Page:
A host of tiny video-stars twinkled into the room to tumultuous applause.It was the world premiere of Truro nursery school's Nursery Rhyme Video, and the stars were having a great time, dressed up to the nines, waving and smiling to the assembled mums, dads and other well-wishers.
They settled on the floor to watch themselves singing and acting out a range of nursery and counting rhymes. The Grand Old Duke of York marched his red-coated men up and down the nursery grounds; Jack and Jill hoiked a plastic bucket to the top of the slide, then tumbled down; a white-hatted baker presided over five currant buns which gradually disappeared from the classroom shop. Each item was introduced by a child, and voice-overs were provided by the whole class.
Parents smiled indulgently as they spotted their offspring, sometimes in a starring role, sometimes as an extra. Then, after every child had received a certificate to record their achievement, everyone retired to the premiere party, which doubled as an end-of-term cup of tea. It was a magnificent demonstration of how to achieve a serious educational purpose while having a thoroughly good time.
Carol Kimberley, the nursery's headteacher, had noticed that children today arrive in school without the old repertoire of nursery rhymes that previous generations learned at their mother's knee. In a television culture, parents no longer need such linguistic trifles to keep their children entertained. But teachers know children need lots of experience of rhyming, rhythmic, alliterative language to develop phonological awareness - the sensitivity to language sounds that underlies the ability to read.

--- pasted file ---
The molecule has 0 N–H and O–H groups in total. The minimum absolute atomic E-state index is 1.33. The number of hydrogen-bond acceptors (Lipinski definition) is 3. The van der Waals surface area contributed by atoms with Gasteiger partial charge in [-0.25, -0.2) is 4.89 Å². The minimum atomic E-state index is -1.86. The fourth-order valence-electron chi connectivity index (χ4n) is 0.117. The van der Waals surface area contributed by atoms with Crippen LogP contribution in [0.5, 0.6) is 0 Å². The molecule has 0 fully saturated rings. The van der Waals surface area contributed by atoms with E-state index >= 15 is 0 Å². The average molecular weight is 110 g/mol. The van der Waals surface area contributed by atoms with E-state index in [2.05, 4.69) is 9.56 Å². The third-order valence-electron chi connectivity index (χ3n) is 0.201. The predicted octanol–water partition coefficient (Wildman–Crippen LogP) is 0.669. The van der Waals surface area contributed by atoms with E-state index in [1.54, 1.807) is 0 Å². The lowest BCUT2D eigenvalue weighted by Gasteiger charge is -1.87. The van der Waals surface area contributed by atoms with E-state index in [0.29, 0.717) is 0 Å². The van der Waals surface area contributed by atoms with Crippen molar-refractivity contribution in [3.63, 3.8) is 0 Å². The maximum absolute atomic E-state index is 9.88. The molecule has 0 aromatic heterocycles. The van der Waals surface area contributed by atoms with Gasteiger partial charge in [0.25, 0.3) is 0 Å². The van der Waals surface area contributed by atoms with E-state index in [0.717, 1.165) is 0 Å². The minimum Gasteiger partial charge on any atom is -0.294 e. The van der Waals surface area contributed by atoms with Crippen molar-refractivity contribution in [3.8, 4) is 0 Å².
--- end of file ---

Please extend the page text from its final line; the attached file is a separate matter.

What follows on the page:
For Carol, making the video served a number of purposes. It provided an exciting focus for a term's work, involving all sorts of language, number and social skills and, of course, lots of work with rhymes and patterned language. It built to a thrilling and enjoyable finale with the premiere, which brought parents pouring into the school. And, when enough copies have been made to fulfil the huge demand, it will send videos packed with those forgotten nursery rhymes back into the home, for children to share with parents, grandparents - and perhaps eventually younger siblings.
For the rest of us, it's a lesson in good teaching. Video is out there, dominating children's lives (very possibly undermining their ability to learn to read) and early years educators must adapt practice to compensate for it.
Truro nursery school's inspired solution is to fight fire with fire.